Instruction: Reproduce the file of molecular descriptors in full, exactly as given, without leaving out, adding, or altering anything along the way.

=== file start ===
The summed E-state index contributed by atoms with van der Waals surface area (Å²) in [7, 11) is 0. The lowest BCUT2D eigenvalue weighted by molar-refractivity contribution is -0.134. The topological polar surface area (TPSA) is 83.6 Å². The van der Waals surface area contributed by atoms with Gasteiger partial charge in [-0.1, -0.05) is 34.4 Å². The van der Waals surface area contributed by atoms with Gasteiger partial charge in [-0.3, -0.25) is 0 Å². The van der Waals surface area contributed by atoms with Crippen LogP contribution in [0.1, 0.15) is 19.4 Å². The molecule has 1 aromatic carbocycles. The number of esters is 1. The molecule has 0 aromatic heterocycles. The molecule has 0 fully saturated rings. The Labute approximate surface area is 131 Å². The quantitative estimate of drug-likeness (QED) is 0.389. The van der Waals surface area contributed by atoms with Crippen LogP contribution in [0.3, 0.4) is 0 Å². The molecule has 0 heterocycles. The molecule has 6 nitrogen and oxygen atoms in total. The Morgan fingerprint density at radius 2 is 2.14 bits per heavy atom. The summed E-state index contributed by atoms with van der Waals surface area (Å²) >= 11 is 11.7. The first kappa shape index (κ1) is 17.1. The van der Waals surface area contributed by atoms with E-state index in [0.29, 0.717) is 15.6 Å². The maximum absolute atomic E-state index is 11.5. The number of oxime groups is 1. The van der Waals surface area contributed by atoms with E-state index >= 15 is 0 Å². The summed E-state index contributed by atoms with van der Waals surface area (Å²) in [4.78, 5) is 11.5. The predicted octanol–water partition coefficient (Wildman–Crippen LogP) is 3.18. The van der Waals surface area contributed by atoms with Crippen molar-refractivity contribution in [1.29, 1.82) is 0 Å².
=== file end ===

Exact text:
The summed E-state index contributed by atoms with van der Waals surface area (Å²) in [7, 11) is 0. The lowest BCUT2D eigenvalue weighted by molar-refractivity contribution is -0.134. The topological polar surface area (TPSA) is 83.6 Å². The van der Waals surface area contributed by atoms with Gasteiger partial charge in [-0.1, -0.05) is 34.4 Å². The van der Waals surface area contributed by atoms with Gasteiger partial charge in [-0.3, -0.25) is 0 Å². The van der Waals surface area contributed by atoms with Crippen LogP contribution in [0.1, 0.15) is 19.4 Å². The molecule has 1 aromatic carbocycles. The number of esters is 1. The molecule has 0 aromatic heterocycles. The molecule has 0 fully saturated rings. The Labute approximate surface area is 131 Å². The quantitative estimate of drug-likeness (QED) is 0.389. The van der Waals surface area contributed by atoms with Crippen LogP contribution in [0.3, 0.4) is 0 Å². The molecule has 0 heterocycles. The molecule has 6 nitrogen and oxygen atoms in total. The Morgan fingerprint density at radius 2 is 2.14 bits per heavy atom. The summed E-state index contributed by atoms with van der Waals surface area (Å²) >= 11 is 11.7. The first kappa shape index (κ1) is 17.1. The van der Waals surface area contributed by atoms with E-state index in [0.29, 0.717) is 15.6 Å². The maximum absolute atomic E-state index is 11.5. The number of oxime groups is 1. The van der Waals surface area contributed by atoms with E-state index >= 15 is 0 Å². The summed E-state index contributed by atoms with van der Waals surface area (Å²) in [4.78, 5) is 11.5. The predicted octanol–water partition coefficient (Wildman–Crippen LogP) is 3.18. The van der Waals surface area contributed by atoms with Crippen molar-refractivity contribution in [1.29, 1.82) is 0 Å².